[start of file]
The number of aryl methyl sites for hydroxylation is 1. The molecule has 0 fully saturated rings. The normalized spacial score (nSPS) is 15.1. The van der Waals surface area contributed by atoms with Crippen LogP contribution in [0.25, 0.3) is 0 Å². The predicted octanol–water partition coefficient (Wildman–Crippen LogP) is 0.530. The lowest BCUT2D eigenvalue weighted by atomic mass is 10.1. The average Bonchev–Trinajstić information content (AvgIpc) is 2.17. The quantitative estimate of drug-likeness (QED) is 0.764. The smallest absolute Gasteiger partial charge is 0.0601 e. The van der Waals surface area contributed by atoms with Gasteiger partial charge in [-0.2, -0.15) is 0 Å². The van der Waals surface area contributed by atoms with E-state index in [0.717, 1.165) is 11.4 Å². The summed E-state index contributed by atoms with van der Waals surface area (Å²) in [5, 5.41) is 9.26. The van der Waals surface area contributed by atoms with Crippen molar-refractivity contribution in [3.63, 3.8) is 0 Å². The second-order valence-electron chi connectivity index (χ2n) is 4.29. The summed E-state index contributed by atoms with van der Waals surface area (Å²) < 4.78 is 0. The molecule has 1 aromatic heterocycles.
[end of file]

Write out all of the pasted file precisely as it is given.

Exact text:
The number of aryl methyl sites for hydroxylation is 1. The molecule has 0 fully saturated rings. The normalized spacial score (nSPS) is 15.1. The van der Waals surface area contributed by atoms with Crippen LogP contribution in [0.25, 0.3) is 0 Å². The predicted octanol–water partition coefficient (Wildman–Crippen LogP) is 0.530. The lowest BCUT2D eigenvalue weighted by atomic mass is 10.1. The average Bonchev–Trinajstić information content (AvgIpc) is 2.17. The quantitative estimate of drug-likeness (QED) is 0.764. The smallest absolute Gasteiger partial charge is 0.0601 e. The van der Waals surface area contributed by atoms with Gasteiger partial charge in [-0.2, -0.15) is 0 Å². The van der Waals surface area contributed by atoms with E-state index in [0.717, 1.165) is 11.4 Å². The summed E-state index contributed by atoms with van der Waals surface area (Å²) in [5, 5.41) is 9.26. The van der Waals surface area contributed by atoms with Crippen molar-refractivity contribution in [3.63, 3.8) is 0 Å². The second-order valence-electron chi connectivity index (χ2n) is 4.29. The summed E-state index contributed by atoms with van der Waals surface area (Å²) < 4.78 is 0. The molecule has 1 aromatic heterocycles.